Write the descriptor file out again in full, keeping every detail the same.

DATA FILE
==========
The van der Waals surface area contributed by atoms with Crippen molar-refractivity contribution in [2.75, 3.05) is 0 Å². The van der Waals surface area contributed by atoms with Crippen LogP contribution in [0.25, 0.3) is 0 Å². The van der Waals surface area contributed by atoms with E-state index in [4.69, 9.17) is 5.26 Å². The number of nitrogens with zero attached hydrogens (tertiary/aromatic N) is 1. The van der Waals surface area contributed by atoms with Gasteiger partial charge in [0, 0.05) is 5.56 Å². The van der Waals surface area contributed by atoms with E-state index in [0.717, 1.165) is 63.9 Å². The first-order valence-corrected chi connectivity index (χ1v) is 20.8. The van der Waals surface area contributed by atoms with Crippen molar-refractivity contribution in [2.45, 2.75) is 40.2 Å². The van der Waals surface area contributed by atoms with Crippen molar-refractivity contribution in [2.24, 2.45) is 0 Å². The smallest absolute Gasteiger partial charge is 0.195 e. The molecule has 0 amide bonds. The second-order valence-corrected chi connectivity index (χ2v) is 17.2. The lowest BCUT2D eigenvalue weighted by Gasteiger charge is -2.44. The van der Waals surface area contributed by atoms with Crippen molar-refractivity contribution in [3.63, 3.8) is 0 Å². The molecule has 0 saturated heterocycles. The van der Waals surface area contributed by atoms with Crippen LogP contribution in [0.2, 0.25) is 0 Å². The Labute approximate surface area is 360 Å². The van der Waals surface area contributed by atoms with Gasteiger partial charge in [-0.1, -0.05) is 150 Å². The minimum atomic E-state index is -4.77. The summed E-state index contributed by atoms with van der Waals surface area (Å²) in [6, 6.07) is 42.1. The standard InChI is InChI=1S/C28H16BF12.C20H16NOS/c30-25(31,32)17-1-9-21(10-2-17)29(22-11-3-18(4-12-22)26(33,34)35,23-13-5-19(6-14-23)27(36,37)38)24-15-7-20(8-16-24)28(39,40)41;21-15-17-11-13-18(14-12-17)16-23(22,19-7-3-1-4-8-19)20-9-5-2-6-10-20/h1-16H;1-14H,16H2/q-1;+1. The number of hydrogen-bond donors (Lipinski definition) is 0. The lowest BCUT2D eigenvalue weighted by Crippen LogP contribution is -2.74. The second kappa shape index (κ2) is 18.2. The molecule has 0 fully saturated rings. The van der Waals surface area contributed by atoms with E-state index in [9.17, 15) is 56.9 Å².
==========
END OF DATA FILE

The van der Waals surface area contributed by atoms with Crippen molar-refractivity contribution in [2.75, 3.05) is 0 Å². The van der Waals surface area contributed by atoms with Crippen LogP contribution in [0.25, 0.3) is 0 Å². The van der Waals surface area contributed by atoms with E-state index in [4.69, 9.17) is 5.26 Å². The number of nitrogens with zero attached hydrogens (tertiary/aromatic N) is 1. The van der Waals surface area contributed by atoms with Gasteiger partial charge in [0, 0.05) is 5.56 Å². The van der Waals surface area contributed by atoms with E-state index in [0.717, 1.165) is 63.9 Å². The first-order valence-corrected chi connectivity index (χ1v) is 20.8. The van der Waals surface area contributed by atoms with Crippen molar-refractivity contribution in [2.45, 2.75) is 40.2 Å². The van der Waals surface area contributed by atoms with Crippen molar-refractivity contribution in [2.24, 2.45) is 0 Å². The smallest absolute Gasteiger partial charge is 0.195 e. The molecule has 0 amide bonds. The second-order valence-corrected chi connectivity index (χ2v) is 17.2. The lowest BCUT2D eigenvalue weighted by Gasteiger charge is -2.44. The van der Waals surface area contributed by atoms with Crippen molar-refractivity contribution in [3.63, 3.8) is 0 Å². The molecule has 0 saturated heterocycles. The van der Waals surface area contributed by atoms with Crippen LogP contribution in [0.2, 0.25) is 0 Å². The Labute approximate surface area is 360 Å². The van der Waals surface area contributed by atoms with Gasteiger partial charge in [-0.1, -0.05) is 150 Å². The minimum atomic E-state index is -4.77. The summed E-state index contributed by atoms with van der Waals surface area (Å²) in [6, 6.07) is 42.1. The standard InChI is InChI=1S/C28H16BF12.C20H16NOS/c30-25(31,32)17-1-9-21(10-2-17)29(22-11-3-18(4-12-22)26(33,34)35,23-13-5-19(6-14-23)27(36,37)38)24-15-7-20(8-16-24)28(39,40)41;21-15-17-11-13-18(14-12-17)16-23(22,19-7-3-1-4-8-19)20-9-5-2-6-10-20/h1-16H;1-14H,16H2/q-1;+1. The number of hydrogen-bond donors (Lipinski definition) is 0. The lowest BCUT2D eigenvalue weighted by Crippen LogP contribution is -2.74. The second kappa shape index (κ2) is 18.2. The molecule has 0 fully saturated rings. The van der Waals surface area contributed by atoms with E-state index in [9.17, 15) is 56.9 Å².